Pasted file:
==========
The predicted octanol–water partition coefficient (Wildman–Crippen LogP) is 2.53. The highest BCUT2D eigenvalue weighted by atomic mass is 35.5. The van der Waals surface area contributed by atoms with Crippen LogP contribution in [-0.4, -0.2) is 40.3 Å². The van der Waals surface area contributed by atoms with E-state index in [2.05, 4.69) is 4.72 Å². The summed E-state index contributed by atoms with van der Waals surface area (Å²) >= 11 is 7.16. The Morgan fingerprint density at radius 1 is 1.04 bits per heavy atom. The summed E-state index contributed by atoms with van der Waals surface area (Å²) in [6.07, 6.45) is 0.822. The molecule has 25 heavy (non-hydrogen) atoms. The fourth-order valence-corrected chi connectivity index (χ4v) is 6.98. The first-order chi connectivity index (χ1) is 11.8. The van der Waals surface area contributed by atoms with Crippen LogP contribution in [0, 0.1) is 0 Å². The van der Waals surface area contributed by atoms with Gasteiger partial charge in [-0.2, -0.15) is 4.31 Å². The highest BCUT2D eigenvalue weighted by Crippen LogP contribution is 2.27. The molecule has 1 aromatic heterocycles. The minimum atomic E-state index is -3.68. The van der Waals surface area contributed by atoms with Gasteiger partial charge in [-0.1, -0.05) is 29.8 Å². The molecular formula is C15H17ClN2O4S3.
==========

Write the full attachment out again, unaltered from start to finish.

The predicted octanol–water partition coefficient (Wildman–Crippen LogP) is 2.53. The highest BCUT2D eigenvalue weighted by atomic mass is 35.5. The van der Waals surface area contributed by atoms with Crippen LogP contribution in [-0.4, -0.2) is 40.3 Å². The van der Waals surface area contributed by atoms with E-state index in [2.05, 4.69) is 4.72 Å². The summed E-state index contributed by atoms with van der Waals surface area (Å²) >= 11 is 7.16. The Morgan fingerprint density at radius 1 is 1.04 bits per heavy atom. The summed E-state index contributed by atoms with van der Waals surface area (Å²) in [6.07, 6.45) is 0.822. The molecule has 25 heavy (non-hydrogen) atoms. The fourth-order valence-corrected chi connectivity index (χ4v) is 6.98. The first-order chi connectivity index (χ1) is 11.8. The van der Waals surface area contributed by atoms with Crippen LogP contribution in [0, 0.1) is 0 Å². The van der Waals surface area contributed by atoms with Gasteiger partial charge in [-0.2, -0.15) is 4.31 Å². The highest BCUT2D eigenvalue weighted by Crippen LogP contribution is 2.27. The molecule has 1 aromatic heterocycles. The minimum atomic E-state index is -3.68. The van der Waals surface area contributed by atoms with Gasteiger partial charge in [-0.1, -0.05) is 29.8 Å². The molecular formula is C15H17ClN2O4S3.